Last week I was giving a keynote speech at a tech conference in San Jose. I always enjoy public speaking — at least after the first two minutes that I am on the podium. One of the many things that I take away from these experiences is how smart everyone else in the room is. I got to meet some of the IT professionals that were in the audience and listen to their trials and tribulations about running their businesses. One of them shared a graphic with the audience that I thought was important.
It was a pie chart shown here with the cost per customer acquisition for various methods: Yellow Pages advertising, online, and word of mouth referrals from existing customers. It also showed the proportion of customers who came in through each channel. Not surprisingly, the Yellow Pages had the highest acquisition cost and delivered the fewest actual customers, and nearly half of his business was coming from online.
This is a small retail business, and what is important is that my friend actually collected this data. Too often many business owners don’t step back and do this kind of analysis — no matter what their size and market segment. Either they don’t keep track of the numbers, or don’t bother to ask their customers how they came to knock on their door. They have no way to effectively examine whether their ad programs are actually bringing in customers, or are just expensive window dressing or ego satisfaction.
What the pie chart immediately shows is why Yellow Pages advertising is going the way of the dodo: at least for this business, it costs the most and delivers the fewest customers. The best option is to get referrals, which is something that should be obvious but oftentimes isn’t.
Speaking of ego gratification, this reminds me when I travel how I always spot the tech companies that spend a lot of money with backlit displays in the airport concourses, usually featuring box shots of their products or head shots of their CEOs. Do you really think by putting a picture of your firewall or some other 19 inch hardware in an airport is going to generate business? Unlikely. Another take is what I saw when I was changing planes in the Phoenix airport last week: one tech vendor had hung banners across the concourses and set up special “charging stations” around.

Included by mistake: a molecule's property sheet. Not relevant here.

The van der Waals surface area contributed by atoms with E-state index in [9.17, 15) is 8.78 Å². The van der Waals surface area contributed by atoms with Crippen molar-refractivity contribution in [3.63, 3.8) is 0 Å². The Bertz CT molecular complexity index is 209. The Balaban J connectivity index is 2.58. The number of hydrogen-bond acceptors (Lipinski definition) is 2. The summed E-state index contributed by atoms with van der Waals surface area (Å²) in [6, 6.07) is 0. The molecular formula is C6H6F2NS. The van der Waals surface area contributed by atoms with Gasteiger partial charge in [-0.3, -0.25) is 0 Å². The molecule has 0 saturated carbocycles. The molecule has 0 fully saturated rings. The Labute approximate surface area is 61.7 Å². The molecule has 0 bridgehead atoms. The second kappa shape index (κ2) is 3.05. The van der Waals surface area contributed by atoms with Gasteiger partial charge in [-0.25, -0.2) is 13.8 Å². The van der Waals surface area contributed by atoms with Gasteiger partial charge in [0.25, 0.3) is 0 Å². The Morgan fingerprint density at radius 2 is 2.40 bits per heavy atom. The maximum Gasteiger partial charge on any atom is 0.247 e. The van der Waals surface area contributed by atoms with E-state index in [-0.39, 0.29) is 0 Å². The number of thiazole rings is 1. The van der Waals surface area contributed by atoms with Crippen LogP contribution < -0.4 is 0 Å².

My IT contact also mentioned about his referral fee policy that I found interesting. He offers a $20 rebate to any of his customers that refer business. The trouble he has is actually paying out this bounty. It isn’t for lack of trying, or because he is cheap. It turns out his customers are so happy doing business with him that they don’t want to take his money: they are just glad to spread the joy and to have their friends benefit from being a customer too. How often do you find that situation?
Certainly, providing great customer service is critical. No amount of data analysis is going to make up for poor service (just ask your local cable company — on second thought, you probably are going to spend too long on hold so you probably won’t be able to ask them). But if you do have a great service record, having a customer for life is priceless.
This makes me think about my auto mechanic that I have been using for many years. A few years ago, I took my car into his shop for a repair. He called me an hour or so later, which is usually a sign that he has found the source of my problem and wants me to approve spending a bunch of money to fix it. Au contraire. This time, he told me that my car was fixed and it took him so little time that he didn’t feel good about charing me anything for what he did. It was at that point that I became his customer for life. The few dollars that he might have received for my repair have been eclipsed by the many more times that I have brought my car in for subsequent service visits. And of course I have told my friends and neighbors about my mechanic so he has generated more business from that single repair. Referrals can really deliver.